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Maryland Pushes Forward on Affordable Health Care

GOP lawmakers missed a key deadline this weekend to repeal the Affordable Care Act. (Virginia Carter)
GOP lawmakers missed a key deadline this weekend to repeal the Affordable Care Act. (Virginia Carter)
October 2, 2017

ANNAPOLIS, Md. – Groups that have pushed for health care for all Americans are breathing a collective sigh of relief.

Senate Republicans missed a deadline this weekend to use the budget reconciliation process to repeal the Affordable Care Act.

That means they now have to have 60 Senate votes to repeal it, and that isn't likely to happen.

Matthew Celentano, deputy director of Maryland Citizens’ Health Initiative, says the Affordable Care Act isn't perfect, but it has been a lifesaver for people who otherwise couldn't afford to pay their insurance premiums.

"There are solutions that we can come up with together, on a bipartisan basis,” he stresses. “Create more affordable options. We could create more places for people to go to get coverage, and that's what we ultimately need to do. We need to keep moving the ball forward to make sure that every single person is covered."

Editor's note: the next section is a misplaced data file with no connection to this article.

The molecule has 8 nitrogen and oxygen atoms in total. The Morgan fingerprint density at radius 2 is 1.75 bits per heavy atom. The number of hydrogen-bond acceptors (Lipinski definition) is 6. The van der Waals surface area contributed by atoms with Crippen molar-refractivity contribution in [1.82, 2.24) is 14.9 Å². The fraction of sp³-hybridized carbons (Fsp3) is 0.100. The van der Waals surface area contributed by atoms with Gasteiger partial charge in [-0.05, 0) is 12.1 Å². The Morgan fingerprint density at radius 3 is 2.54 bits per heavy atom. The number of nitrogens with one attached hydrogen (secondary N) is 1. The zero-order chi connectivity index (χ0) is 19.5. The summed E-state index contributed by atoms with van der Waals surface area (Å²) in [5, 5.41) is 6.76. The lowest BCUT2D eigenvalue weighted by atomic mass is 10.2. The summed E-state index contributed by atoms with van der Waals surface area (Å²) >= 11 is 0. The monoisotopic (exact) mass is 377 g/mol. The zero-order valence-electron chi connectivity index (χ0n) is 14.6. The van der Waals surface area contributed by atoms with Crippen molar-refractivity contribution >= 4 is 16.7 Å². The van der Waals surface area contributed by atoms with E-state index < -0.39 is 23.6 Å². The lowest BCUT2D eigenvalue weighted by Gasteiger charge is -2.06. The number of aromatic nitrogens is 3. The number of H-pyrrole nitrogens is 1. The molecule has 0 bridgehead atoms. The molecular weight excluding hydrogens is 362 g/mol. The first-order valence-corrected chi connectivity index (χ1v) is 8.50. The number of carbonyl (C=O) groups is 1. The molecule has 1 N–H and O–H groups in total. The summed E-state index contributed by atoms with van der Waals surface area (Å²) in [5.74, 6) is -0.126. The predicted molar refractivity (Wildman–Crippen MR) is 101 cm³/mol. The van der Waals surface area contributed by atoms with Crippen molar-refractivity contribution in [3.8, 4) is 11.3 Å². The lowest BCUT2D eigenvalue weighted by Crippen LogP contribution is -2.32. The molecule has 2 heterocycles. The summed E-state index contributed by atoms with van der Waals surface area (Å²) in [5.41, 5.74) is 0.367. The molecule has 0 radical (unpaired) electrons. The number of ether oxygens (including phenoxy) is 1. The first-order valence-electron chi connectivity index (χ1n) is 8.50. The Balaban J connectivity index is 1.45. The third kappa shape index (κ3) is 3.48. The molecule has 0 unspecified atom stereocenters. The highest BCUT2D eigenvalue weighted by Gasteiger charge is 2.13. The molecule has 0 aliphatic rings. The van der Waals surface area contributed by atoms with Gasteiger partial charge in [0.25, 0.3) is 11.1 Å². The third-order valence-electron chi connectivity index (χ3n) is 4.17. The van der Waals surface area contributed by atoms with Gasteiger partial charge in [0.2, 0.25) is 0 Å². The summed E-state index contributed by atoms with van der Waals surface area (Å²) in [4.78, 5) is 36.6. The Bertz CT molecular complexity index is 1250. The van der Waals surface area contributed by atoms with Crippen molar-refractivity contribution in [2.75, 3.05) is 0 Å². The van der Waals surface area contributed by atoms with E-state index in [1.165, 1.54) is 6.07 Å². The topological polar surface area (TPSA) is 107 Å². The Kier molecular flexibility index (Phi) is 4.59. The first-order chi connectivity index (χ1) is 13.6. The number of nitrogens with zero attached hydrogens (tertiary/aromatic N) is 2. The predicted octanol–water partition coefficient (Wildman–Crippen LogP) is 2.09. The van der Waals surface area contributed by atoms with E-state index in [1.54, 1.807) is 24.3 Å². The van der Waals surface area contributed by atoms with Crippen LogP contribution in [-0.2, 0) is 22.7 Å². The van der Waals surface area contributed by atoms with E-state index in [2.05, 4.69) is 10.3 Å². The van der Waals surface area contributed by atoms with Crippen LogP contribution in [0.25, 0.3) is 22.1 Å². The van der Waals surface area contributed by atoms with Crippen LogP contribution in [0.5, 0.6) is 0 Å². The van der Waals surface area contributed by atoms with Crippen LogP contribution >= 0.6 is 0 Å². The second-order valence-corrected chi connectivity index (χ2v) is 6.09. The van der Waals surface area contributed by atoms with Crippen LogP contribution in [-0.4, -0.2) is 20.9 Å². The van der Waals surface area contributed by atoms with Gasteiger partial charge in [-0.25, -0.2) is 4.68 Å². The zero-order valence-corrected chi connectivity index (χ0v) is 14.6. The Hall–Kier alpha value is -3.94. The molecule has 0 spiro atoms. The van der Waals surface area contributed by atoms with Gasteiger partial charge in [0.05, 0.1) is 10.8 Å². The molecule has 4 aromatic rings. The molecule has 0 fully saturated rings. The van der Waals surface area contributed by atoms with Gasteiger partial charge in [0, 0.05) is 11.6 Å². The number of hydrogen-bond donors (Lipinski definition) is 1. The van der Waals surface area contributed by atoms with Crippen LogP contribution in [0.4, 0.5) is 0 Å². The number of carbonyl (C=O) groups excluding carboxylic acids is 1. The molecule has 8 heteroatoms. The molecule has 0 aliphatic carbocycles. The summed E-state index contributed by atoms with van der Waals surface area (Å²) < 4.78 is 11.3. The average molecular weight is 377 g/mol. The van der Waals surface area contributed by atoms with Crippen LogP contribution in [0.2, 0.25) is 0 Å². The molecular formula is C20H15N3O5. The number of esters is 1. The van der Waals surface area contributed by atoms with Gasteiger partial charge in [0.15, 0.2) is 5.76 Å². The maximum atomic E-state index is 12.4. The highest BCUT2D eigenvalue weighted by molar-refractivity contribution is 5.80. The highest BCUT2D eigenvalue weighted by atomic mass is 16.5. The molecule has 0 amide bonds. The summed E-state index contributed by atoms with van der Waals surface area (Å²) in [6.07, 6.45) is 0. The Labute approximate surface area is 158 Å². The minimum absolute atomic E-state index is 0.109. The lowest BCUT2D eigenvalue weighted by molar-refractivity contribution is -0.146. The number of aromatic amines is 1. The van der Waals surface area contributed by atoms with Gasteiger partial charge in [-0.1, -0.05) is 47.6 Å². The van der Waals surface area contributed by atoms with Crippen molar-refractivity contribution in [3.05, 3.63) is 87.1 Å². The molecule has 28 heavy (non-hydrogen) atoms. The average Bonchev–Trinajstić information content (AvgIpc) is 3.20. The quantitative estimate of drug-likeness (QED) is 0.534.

On Sunday, Maryland became the first state in the nation to prevent price gouging by prescription drug manufacturers.

The Association for Accessible Medicines sued, saying the new law is unconstitutional, but U.S. District Court Judge Marvin Garbis said the group failed to prove that. The association says it will appeal.

According to Celentano, Maryland isn't waiting for the federal government to take action on the high cost of health care. Last year, the General Assembly created the Health Insurance Protection Commission, through Senate Bill 571.

"This commission has already met twice, and it's looking at ways that Maryland can move forward on the state level to make sure there are more affordable options, so we address some of the problems of the ACA, and we fix it moving forward," he states.

Celentano notes it isn't the end of the health care battle in Congress. The Trump administration has vowed to repeal the ACA, and has already slashed the open enrollment period for coverage in half, as well as the budget to publicize it and assist people who want to sign up.

Open enrollment begins in Maryland on Nov. 1.

Veronica Carter, Public News Service - MD